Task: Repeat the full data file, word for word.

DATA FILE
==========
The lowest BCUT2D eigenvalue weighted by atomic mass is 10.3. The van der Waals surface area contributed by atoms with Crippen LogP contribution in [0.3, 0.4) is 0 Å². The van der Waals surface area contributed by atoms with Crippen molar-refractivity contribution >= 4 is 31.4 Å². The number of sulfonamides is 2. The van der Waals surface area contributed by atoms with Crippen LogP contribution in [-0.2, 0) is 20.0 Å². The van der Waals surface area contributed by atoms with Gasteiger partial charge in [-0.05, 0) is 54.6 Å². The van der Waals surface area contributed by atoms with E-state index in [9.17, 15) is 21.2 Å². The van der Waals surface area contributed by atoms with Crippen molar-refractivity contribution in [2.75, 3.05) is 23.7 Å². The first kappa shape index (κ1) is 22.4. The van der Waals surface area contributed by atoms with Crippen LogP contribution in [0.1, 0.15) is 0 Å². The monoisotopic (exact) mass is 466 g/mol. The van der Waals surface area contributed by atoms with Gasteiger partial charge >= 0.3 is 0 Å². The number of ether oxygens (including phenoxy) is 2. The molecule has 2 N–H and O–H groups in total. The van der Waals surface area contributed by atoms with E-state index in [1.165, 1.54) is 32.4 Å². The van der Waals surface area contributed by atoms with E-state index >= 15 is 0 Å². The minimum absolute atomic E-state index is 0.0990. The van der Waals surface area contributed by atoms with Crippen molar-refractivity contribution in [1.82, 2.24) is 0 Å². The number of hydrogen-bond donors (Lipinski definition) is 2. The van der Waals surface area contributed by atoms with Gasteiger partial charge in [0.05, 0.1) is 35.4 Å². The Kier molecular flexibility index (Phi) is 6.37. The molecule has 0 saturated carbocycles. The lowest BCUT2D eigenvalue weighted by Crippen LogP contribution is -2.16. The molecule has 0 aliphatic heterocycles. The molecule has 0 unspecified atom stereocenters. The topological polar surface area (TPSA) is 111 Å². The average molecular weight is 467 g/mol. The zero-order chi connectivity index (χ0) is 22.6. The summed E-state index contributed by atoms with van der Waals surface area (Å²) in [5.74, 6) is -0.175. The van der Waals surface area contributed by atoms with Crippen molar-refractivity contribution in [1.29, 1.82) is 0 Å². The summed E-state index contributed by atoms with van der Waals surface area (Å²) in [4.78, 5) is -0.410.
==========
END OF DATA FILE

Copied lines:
The lowest BCUT2D eigenvalue weighted by atomic mass is 10.3. The van der Waals surface area contributed by atoms with Crippen LogP contribution in [0.3, 0.4) is 0 Å². The van der Waals surface area contributed by atoms with Crippen molar-refractivity contribution >= 4 is 31.4 Å². The number of sulfonamides is 2. The van der Waals surface area contributed by atoms with Crippen LogP contribution in [-0.2, 0) is 20.0 Å². The van der Waals surface area contributed by atoms with Gasteiger partial charge in [-0.05, 0) is 54.6 Å². The van der Waals surface area contributed by atoms with E-state index in [9.17, 15) is 21.2 Å². The van der Waals surface area contributed by atoms with Crippen molar-refractivity contribution in [2.75, 3.05) is 23.7 Å². The first kappa shape index (κ1) is 22.4. The van der Waals surface area contributed by atoms with Crippen LogP contribution in [0.1, 0.15) is 0 Å². The monoisotopic (exact) mass is 466 g/mol. The van der Waals surface area contributed by atoms with Gasteiger partial charge >= 0.3 is 0 Å². The number of ether oxygens (including phenoxy) is 2. The molecule has 2 N–H and O–H groups in total. The van der Waals surface area contributed by atoms with E-state index in [1.165, 1.54) is 32.4 Å². The van der Waals surface area contributed by atoms with E-state index >= 15 is 0 Å². The minimum absolute atomic E-state index is 0.0990. The van der Waals surface area contributed by atoms with Crippen molar-refractivity contribution in [1.82, 2.24) is 0 Å². The number of hydrogen-bond donors (Lipinski definition) is 2. The van der Waals surface area contributed by atoms with Gasteiger partial charge in [0.05, 0.1) is 35.4 Å². The Kier molecular flexibility index (Phi) is 6.37. The molecule has 0 saturated carbocycles. The lowest BCUT2D eigenvalue weighted by Crippen LogP contribution is -2.16. The molecule has 0 aliphatic heterocycles. The molecule has 0 unspecified atom stereocenters. The topological polar surface area (TPSA) is 111 Å². The average molecular weight is 467 g/mol. The zero-order chi connectivity index (χ0) is 22.6. The summed E-state index contributed by atoms with van der Waals surface area (Å²) in [5.74, 6) is -0.175. The van der Waals surface area contributed by atoms with Crippen molar-refractivity contribution in [1.29, 1.82) is 0 Å². The summed E-state index contributed by atoms with van der Waals surface area (Å²) in [4.78, 5) is -0.410.